As the time drew near for the final exam, they spoke of the high school in Tokyo even more, specifically within earshot of Nakayama or anyone in her little group. And it worked. Nakayama and her friends studied harder, and the day after the deadline for choosing their high schools, they revealed to Kazumi that they were going to the one in Tokyo. Nakayama was smirking, as though she'd won a fight. Kazumi stared at her, and found it easy to look surprised and horrified; the fact that the girl was so stubborn she had shaped part of her life around tormenting another was horrifying. Kazumi honestly couldn't imagine doing something so vile.
Nakayama wasn't any wiser until the day she entered high school and discovered that Kazumi, Yukari, and Ogata were nowhere to be seen.
And so began Kazumi Yoshida's high school career. She had no idea that within the year, she would be in love, learn the truth of the world, and lose her best friend without even noticing it.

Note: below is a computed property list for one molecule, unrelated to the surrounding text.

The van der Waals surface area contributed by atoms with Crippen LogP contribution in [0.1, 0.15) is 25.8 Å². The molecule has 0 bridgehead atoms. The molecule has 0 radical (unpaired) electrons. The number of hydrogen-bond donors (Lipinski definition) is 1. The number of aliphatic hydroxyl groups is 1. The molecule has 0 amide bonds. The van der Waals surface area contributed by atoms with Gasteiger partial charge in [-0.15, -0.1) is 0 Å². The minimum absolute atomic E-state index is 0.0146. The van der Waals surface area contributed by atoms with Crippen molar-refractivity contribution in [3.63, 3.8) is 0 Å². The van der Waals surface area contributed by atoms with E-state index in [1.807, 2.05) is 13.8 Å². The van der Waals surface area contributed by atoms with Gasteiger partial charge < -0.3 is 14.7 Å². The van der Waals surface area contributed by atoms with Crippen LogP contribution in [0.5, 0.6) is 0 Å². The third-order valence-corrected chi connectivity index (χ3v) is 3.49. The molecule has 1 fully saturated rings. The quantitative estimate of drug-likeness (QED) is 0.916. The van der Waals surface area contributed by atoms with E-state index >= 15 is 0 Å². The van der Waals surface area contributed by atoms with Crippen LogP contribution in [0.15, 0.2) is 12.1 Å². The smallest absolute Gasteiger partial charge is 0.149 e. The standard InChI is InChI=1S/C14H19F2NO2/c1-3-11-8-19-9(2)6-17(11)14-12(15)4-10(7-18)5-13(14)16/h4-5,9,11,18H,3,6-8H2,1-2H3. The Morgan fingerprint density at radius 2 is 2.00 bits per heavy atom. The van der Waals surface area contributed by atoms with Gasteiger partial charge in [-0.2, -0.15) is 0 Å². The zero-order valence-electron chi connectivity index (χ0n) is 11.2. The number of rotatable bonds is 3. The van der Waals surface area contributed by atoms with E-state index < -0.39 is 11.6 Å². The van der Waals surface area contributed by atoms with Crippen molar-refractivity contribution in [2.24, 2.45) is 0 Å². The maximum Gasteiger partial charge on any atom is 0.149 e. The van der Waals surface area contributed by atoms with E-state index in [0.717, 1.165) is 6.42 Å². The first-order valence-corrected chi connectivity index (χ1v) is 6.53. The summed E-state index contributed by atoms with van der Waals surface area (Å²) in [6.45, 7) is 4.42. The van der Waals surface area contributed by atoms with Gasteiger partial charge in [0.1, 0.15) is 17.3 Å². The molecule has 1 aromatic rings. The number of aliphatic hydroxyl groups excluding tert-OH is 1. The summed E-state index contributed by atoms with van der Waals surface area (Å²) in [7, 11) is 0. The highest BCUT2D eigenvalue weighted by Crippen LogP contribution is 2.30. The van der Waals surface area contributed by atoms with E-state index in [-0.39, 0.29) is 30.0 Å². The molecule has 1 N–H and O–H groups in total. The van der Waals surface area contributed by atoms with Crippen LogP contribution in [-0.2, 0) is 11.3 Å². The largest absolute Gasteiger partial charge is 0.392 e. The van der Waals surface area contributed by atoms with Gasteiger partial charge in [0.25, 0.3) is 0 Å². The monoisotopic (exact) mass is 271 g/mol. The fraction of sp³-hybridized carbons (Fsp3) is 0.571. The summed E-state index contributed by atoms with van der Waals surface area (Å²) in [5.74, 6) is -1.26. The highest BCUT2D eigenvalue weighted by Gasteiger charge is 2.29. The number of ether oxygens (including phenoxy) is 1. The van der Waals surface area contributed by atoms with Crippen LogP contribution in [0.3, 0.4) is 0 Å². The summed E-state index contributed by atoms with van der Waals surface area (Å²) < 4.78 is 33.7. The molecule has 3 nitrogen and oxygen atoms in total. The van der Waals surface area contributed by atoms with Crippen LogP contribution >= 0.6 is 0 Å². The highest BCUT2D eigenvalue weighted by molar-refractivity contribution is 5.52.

Within three days, her memories of Yukari would be skewed, twisted to fit in a harsher person—the sharp attitude would make her wonder if her best friend hated her. Within a month, that friendship would be destroyed as she finally found her backbone and fought against someone she'd thought was her best friend.
But that first day of school, she didn't know that. All she knew was that it was a fresh start, one she wished she could tell her grandmother about.
Archive of Our Own
This is my general head-canon for Kazumi's backstory. (Yes, I know I should be working on A Light in the Underworld, I'm sorry!) Some OOCness is to be excused due to this being pre-canon, but certainly not all of it! Anyway, I hope you all enjoyed it! If you would be so kind, feedback is greatly appreciated.
Many thanks to my beta-reader, the Dragon!
For those of you that don't know:
Canon=a term for the works that are part of the official story (the light novels, manga, and anime). Head-canon=a term for an idea that a fan or number of fans are particularly fond of, and use as part of their stories.